Writers' Digest 100 Poetic Forms for Poets
Poem of Quotes: Types of Poems

Or if you don't like "going places", here are a few formats with their descriptions:

Tanka: The tanka is a Japanese form with five lines. The first and third lines have five syllables and the other lines have seven syllables each. The subject of the poem can be nature, as it is for haiku, but this isn’t required.

Ode: An ode is a poem addressed to a particular person, event, or thing, often meant to praise or glorify its subject. The ode is from ancient Greece. If you are addressing something/someone directly, you are writing an ode.

Epitaph: The epitaph is like the elegy, only shorter. It’s the kind of poem that might appear on a gravestone, although it doesn’t have to. It’s brief and it pays tribute to a person who has passed away or commemorates some other loss.

Ballad: A ballad tells a story. It’s an old, traditional form that was passed down orally from one generation to the next. Strictly speaking, ballads are written in quatrains, groups of four lines, and have a rhyme scheme of ABAB or ABCB. The lines alternate between having eight syllables and six syllables. But the ballad is a loose enough form that you can stray from the strict.

Epigram: An epigram is short and witty, often satirical, and have a surprising and funny ending. Epigrams don’t have to be poems, but they often are.

Samuel Taylor Coleridge, “Epigram“:
Sir, I admit your general rule,
That every poet is a fool,
But you yourself may serve to show it,
That every fool is not a poet.

Step 2: Pair the poetic format with one of the famous quotes below, your poem #29 Saturday.

OR simply pick a quote you already have about rain and write whatever you like!
The main goal is to use a quote about rain as inspiration and try something new!

Quotes about rain:
  • A single gentle rain makes the grass many shades greener.
    Henry David Thoreau
  • We forget that the water cycle and the life cycle are one.
    Jacques Yves Cousteau
  • Only when the sky cries can we publicly shed our tears.
    Kanashimi Raven
  • Some people feel the rain, others just get wet.
    Bob Marley
  • If the rain spoils our picnic but saves a farmer's crop, who are we to say it shouldn't rain?
    Tom Barrett
  • On a sunny clear day, you can improve your body; on a rainy fogy day, you can improve your mind!
    Mehmet Murat ildan
  • Only a select few are able to see the true beauty that lies behind what just might seem like a rainy day or a grey sky.
    Jessica M. Laar
  • I know it is wet and the sun is not sunny, but we can have lots of good fun that is funny.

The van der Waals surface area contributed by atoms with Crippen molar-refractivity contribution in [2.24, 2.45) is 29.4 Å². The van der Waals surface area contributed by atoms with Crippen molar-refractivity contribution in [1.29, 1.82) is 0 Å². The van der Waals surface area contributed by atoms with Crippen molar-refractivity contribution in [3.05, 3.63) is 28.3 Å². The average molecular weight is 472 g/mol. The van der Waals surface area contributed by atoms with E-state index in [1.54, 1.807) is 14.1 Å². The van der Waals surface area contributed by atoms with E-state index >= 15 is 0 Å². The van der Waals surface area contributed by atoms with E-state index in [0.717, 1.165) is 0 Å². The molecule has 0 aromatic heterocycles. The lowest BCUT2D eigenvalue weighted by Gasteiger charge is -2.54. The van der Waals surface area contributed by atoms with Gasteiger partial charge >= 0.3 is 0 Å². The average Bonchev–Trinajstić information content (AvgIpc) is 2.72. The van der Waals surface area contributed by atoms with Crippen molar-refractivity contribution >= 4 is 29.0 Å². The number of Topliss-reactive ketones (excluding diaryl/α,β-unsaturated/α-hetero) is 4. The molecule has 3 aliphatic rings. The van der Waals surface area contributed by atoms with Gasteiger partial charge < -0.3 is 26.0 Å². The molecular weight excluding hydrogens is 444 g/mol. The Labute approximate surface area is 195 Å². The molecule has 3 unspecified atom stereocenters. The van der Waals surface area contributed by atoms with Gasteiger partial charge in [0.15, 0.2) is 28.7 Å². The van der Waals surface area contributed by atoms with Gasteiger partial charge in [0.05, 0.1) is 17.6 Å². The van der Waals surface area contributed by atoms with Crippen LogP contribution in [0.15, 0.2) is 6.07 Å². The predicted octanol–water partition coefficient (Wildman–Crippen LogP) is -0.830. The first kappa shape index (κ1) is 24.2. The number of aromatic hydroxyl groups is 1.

Dr. Seuss
  • I’ve learned that you can tell a lot about a person by the way they handle these three things: a rainy day, lost luggage, and tangled Christmas tree lights.
    Maya Angelou
  • I wonder what ants do on rainy days.
    Haruki Murakami
  • A rainy day is the perfect time for a walk in the woods.
    Rachel Carson 
  • Rainy days should be spent at home with a cup of tea and a good book.
    Bill Watterson
  • A rainy day is a special gift to readers.
    Amy Miles
  • The best thing one can do when it’s raining is to let it rain.
    Henry Wadsworth Longfellow

And remember -
"Start writing, no matter what. The water does not flow until the faucet is turned on."
Louis L'Amour

Friday, February 14, 2020

What's Up, Doc?

My last post and first of the new year was my OLW, Faith, post.  remember how I was a little afraid to claim that word?  I really wanted it as a reminder of how God has seen us through so much in the past two years, and having clear, calm faith was hard to come by at some points.
Well, I've tried to focus on Faith ever since that post.

Having taken a serious fall on January 9th - a tumble headfirst down the stairs of my apartment over the garage.  I broke my right ankle and right wrist, and damaged tissue in my left wrist. It meant i would have to use a wheelchair carefully.  I had one good limb. My ankle required surgery for pins.

I have tried to stay positive and trust that all would go well, keeping my faith strong throughout the ordeal.  I have since then been in the hospital for 3 nights, a rehab facility for 2 weeks and a respite care facility for 9 days.  I have now been at my daughter's staying in her livingroom for 5 days, and looking forward to 4 more weeks here.

I have kept busy with poetry writing, ukulele, and on-going rehab.

Laura Shovan has her birthday month of poetry challenges/nudges and here are a few that I have written which have kept me focused and faith-full this month so far.

An Acrostic to go with Jessica Bigi's image:

A "how to poem" featuring water given as a prompt by Lisa Vihos:

How to Make a River

Wait for a rainy day,
This may take awhile,
So while the sun shines
Gather small sticks in a pile.
Wait for a rainy day.
If it hasn’t happened yet
Put your boots by the door -
You don’t want to get feet wet.
Wait for a rainy day.
If clouds form, then drops,
Give it time to gather steam.
Watch for puddles catching plops.
Wait for the rain to quit.
Put on boots, grab a stick.
Start at the top of a gravel hill,
Puddle to puddle join them quick!
Don’t wait any longer,